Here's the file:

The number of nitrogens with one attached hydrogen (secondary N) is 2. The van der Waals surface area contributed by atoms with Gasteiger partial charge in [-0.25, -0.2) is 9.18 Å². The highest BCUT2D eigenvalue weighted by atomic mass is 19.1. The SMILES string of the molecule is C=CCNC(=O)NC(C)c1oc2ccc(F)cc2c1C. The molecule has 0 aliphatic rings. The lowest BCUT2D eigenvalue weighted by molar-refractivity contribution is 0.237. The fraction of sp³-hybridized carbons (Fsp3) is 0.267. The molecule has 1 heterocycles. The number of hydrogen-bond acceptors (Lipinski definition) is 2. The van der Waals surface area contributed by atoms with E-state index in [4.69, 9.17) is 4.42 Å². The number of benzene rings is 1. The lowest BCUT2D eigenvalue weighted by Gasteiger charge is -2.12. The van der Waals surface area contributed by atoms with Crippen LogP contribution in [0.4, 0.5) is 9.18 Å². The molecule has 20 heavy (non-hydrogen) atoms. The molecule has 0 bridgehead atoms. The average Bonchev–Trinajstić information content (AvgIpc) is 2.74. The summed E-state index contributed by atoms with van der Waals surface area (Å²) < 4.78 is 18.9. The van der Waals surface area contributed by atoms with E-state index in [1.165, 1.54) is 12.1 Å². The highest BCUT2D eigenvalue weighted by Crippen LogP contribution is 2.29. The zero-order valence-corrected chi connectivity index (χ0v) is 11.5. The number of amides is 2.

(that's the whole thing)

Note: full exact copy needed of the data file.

The number of nitrogens with one attached hydrogen (secondary N) is 2. The van der Waals surface area contributed by atoms with Gasteiger partial charge in [-0.25, -0.2) is 9.18 Å². The highest BCUT2D eigenvalue weighted by atomic mass is 19.1. The SMILES string of the molecule is C=CCNC(=O)NC(C)c1oc2ccc(F)cc2c1C. The molecule has 0 aliphatic rings. The lowest BCUT2D eigenvalue weighted by molar-refractivity contribution is 0.237. The fraction of sp³-hybridized carbons (Fsp3) is 0.267. The molecule has 1 heterocycles. The number of hydrogen-bond acceptors (Lipinski definition) is 2. The van der Waals surface area contributed by atoms with E-state index in [4.69, 9.17) is 4.42 Å². The number of benzene rings is 1. The lowest BCUT2D eigenvalue weighted by Gasteiger charge is -2.12. The van der Waals surface area contributed by atoms with Crippen LogP contribution in [0.4, 0.5) is 9.18 Å². The molecule has 20 heavy (non-hydrogen) atoms. The molecule has 0 bridgehead atoms. The average Bonchev–Trinajstić information content (AvgIpc) is 2.74. The summed E-state index contributed by atoms with van der Waals surface area (Å²) < 4.78 is 18.9. The van der Waals surface area contributed by atoms with E-state index in [1.165, 1.54) is 12.1 Å². The highest BCUT2D eigenvalue weighted by Crippen LogP contribution is 2.29. The zero-order valence-corrected chi connectivity index (χ0v) is 11.5. The number of amides is 2.